The most obvious association with Beltain is the May blossom – the hawthorn flower, traditionally collected and brought into homes for this festival. Hawthorn is most reliably found as a hedgerow plant, so walking in country lanes around the start of May is the easiest way to find it. Blackthorn is also in blossom, and both hawthorn and blackthorn have white flowers, but they are easy to tell apart – blackthorn flowers before it leafs, whereas hawthorn flowers after its leaves are open.
For me, finding the hawthorn flowers is not the key thing for this festival. Instead, I’m drawn to the woodland flowers. It’s at this time of year – before the leaves are all out – that woodlands come into flower. My holy trinity of bluebell, wild garlic, and wood anemone fill the woods with scents and colours. There are places where vast swathes of bluebells all come up together – misty and sea-like between the trees. The subtle scent of the bluebells becomes discernible, in sudden, glorious washes of sweet perfume.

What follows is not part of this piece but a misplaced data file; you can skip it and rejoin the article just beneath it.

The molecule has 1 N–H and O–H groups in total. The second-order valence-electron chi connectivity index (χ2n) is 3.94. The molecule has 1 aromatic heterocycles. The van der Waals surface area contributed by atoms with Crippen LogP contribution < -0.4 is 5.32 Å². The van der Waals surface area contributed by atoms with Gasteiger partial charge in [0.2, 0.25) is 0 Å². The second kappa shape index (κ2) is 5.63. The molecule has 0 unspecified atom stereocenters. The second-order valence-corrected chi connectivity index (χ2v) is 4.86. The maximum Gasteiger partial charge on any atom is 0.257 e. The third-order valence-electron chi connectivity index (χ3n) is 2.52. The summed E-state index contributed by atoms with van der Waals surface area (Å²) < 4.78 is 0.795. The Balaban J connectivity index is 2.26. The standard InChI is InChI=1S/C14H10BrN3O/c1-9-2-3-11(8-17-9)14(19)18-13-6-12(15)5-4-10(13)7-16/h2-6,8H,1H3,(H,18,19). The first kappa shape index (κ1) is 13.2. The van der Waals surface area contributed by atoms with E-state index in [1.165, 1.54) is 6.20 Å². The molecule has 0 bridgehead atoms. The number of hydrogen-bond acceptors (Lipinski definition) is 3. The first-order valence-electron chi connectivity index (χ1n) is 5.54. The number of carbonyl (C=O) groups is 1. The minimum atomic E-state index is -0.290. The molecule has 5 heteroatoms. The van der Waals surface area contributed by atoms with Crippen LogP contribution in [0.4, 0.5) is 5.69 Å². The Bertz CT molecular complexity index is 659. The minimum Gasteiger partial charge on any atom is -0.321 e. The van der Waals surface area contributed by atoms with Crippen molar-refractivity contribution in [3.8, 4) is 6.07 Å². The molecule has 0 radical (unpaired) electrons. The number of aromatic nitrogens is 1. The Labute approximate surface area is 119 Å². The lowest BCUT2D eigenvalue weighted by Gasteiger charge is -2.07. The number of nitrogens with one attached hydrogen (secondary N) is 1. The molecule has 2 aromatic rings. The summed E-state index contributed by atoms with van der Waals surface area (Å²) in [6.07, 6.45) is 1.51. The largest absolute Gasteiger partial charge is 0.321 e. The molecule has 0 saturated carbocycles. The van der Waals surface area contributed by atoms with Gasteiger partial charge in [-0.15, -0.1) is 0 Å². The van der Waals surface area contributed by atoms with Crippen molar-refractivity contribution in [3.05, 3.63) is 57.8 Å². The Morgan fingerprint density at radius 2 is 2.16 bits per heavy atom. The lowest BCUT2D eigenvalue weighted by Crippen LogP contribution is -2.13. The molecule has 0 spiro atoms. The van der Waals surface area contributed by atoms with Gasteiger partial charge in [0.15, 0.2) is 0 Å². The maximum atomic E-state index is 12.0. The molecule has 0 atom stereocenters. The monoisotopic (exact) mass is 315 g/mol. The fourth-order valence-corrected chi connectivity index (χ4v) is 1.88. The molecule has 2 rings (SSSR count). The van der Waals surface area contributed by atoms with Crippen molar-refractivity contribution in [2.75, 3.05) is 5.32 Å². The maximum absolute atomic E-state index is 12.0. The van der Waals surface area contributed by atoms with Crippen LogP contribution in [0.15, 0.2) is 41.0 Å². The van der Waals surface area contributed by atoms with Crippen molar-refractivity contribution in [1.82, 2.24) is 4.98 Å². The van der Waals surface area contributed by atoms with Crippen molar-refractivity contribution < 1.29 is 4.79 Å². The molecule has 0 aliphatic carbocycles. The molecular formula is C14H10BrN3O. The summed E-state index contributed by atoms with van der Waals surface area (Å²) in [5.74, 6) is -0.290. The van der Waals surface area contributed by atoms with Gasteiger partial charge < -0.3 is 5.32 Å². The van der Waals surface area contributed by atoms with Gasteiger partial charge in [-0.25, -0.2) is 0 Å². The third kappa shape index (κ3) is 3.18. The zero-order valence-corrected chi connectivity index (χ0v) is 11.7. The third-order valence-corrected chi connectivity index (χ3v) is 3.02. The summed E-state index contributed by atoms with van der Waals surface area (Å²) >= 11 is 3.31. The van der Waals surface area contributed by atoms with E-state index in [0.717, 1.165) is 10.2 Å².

Bluebells don’t grow in this profusion just anywhere. Since the spring, I’ve been keeping an eye on the woods where I walk, looking at the leaves to see what’s coming – where the great swathes of garlic would be, where the bluebells dominate, and where there’s a mix. I’ve been waiting for the flowers. I walked to see them at the end of April, and again, more successfully, on Beltain eve. As an added bonus at the same time as all this floral delight, the first beech leaves are unfurling. Beech starts out an amazing, vibrant green and gradually darkens as the year progresses. There’s something giddy about them as they first show.
I seem to have found my ideal Beltain walk for my current location, which takes in two barrows, hilltop woodland, and a lush valley. A person can get drink on the colour and smell of a bluebell wood.